Personal Insurance

What is Replacement Cost and why is it higher than the Market Value of my home?

Replacement Cost is the cost that it would take to build your home back to the way it was prior to a loss (See Replacement Cost definition).  Typically, due to the high cost of materials, the replacement cost on a home is higher than what the market value currently is.  For example, say your home has a replacement cost of $200,000 but you could only sell it for $100,000.  If you insured your home to Market Value, you would be $100,000 short of being able to rebuild it.

Is Flood Damage covered on my homeowners policy?

NO. Flood is an exclusion and a coverage that must be purchased separately.  For more information regarding Flood Insurance, contact our agency or visit www.floodsmart.gov.

Are there items in my home that are not covered by my homeowners policy?

Yes.  Property that is used for a home-based business would not be covered in the event of a loss.  This would need to be properly rated for or placed on a commercial policy.  Other items such as engagement rings, fine art, or other high valued items only have limited coverage based on each carrier’s policy form.  Items of higher value should be scheduled (See Definitions page) individually in order to insure proper coverage.

What do liability limits on my auto policy mean?

There are a number of different liability limits to choose from.  Single Limit policies provide one total limit for bodily injury and property damage in an accident, regardless of the number of injured people or the extent of property damage.  A split-limit policy specifies individual amounts in an accident for an injured person, for all injured people, and for damaged property.

What steps should I take if I am involved in an accident?

While we certainly hope that you are never involved in an auto accident, we realize that they do happen. If you are ever involved in an accident, the following suggestions from IRMI (the Insurance Risk Management Institute) will help the claim process move ahead smoothly.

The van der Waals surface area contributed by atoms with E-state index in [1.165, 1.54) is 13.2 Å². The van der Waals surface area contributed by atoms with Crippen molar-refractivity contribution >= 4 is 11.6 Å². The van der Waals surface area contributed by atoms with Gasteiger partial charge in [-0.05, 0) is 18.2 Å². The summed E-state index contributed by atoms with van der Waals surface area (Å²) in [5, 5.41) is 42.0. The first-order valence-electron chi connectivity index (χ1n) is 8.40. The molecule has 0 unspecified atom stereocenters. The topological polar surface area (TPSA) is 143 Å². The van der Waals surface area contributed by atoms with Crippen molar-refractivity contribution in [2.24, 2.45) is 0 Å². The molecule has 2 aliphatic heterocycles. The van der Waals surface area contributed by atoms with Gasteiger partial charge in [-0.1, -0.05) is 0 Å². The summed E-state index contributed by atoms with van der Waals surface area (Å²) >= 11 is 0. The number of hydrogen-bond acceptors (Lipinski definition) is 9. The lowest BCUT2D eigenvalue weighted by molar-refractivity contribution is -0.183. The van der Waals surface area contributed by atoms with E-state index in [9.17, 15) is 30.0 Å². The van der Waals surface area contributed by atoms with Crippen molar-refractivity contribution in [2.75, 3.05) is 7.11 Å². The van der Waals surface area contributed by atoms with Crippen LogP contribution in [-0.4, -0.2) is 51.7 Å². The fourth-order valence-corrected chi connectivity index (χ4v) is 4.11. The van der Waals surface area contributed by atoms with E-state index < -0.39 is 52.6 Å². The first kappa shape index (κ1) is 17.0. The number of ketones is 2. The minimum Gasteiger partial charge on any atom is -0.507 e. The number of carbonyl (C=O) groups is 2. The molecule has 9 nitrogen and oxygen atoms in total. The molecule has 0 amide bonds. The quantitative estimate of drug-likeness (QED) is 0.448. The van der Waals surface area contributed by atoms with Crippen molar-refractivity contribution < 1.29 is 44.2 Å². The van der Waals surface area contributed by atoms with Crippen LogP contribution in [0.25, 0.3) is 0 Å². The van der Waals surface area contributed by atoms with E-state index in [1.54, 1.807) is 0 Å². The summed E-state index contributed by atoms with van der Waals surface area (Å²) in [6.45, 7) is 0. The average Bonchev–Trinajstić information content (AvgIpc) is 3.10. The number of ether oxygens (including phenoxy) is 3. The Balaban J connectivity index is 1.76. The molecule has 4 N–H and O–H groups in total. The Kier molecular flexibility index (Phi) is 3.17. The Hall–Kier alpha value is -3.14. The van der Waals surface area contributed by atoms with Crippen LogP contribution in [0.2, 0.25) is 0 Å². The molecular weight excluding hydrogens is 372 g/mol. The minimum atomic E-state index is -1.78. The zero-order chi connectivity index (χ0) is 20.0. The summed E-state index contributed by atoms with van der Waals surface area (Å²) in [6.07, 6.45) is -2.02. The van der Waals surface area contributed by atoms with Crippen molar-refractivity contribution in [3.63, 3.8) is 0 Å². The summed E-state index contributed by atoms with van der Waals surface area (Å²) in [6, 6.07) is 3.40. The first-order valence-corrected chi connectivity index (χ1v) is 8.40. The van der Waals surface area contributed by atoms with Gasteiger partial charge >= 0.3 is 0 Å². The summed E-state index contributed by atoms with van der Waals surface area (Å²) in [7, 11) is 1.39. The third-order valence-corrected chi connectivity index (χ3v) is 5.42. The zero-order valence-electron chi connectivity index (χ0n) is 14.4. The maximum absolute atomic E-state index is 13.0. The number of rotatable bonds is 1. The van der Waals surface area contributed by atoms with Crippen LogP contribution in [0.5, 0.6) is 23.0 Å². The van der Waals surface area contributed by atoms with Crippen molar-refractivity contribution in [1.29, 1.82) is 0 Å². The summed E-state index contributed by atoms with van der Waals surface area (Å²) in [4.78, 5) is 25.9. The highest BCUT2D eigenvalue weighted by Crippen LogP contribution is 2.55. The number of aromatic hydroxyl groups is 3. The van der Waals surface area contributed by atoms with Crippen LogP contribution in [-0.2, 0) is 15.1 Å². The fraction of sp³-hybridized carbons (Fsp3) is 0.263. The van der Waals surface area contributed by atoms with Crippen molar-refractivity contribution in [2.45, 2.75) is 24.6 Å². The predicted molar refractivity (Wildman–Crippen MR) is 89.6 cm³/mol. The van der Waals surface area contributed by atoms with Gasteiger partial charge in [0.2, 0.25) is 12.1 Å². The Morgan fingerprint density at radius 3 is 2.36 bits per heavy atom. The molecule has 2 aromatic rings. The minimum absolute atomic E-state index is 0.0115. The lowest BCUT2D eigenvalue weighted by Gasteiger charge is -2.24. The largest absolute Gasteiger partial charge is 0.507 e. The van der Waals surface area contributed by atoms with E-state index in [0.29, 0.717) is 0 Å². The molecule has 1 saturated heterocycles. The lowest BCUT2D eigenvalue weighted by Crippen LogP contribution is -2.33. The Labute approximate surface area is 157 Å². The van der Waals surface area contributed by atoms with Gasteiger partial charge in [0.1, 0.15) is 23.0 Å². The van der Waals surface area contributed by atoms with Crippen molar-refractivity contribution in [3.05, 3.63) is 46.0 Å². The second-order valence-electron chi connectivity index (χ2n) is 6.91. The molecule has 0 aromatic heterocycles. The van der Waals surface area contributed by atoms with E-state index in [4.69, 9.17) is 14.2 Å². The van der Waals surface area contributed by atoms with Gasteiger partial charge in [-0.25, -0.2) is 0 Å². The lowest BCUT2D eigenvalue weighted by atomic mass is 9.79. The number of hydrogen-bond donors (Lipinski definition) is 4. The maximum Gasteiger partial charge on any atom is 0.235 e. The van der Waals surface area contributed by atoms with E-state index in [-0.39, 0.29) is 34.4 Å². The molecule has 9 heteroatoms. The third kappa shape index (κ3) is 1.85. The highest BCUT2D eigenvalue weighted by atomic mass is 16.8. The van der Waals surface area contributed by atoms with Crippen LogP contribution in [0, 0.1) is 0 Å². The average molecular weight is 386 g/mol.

Make sure that everyone is unhurt – in your car and any others involved.  If anyone is injured, call 911 immediately. Even if you think your injuries are minor, it is a good idea to have them checked.

  1. Call the police. They can help defuse a difficult situation and also ascertain who is at fault. Make sure that police on the scene get the names, addresses, and phone numbers of all other involved parties. Ask for a copy of the police report from the officer.
  2.  If you have a camera with you (cell phone camera) – take photos of the vehicles involved, the general area where the accident occurred, and skid marks.
  3.  If possible, safely move the cars out of the way of traffic.
  4.  Do not admit or discuss liability with anyone other than staff at our office or your insurer.
  5.  Gather information about everyone involved in the accident: name, address, driver’s license number, license plate number, description of car, e-mail address, phone numbers, and auto insurance information. Also obtain contact information from any witnesses to the accident.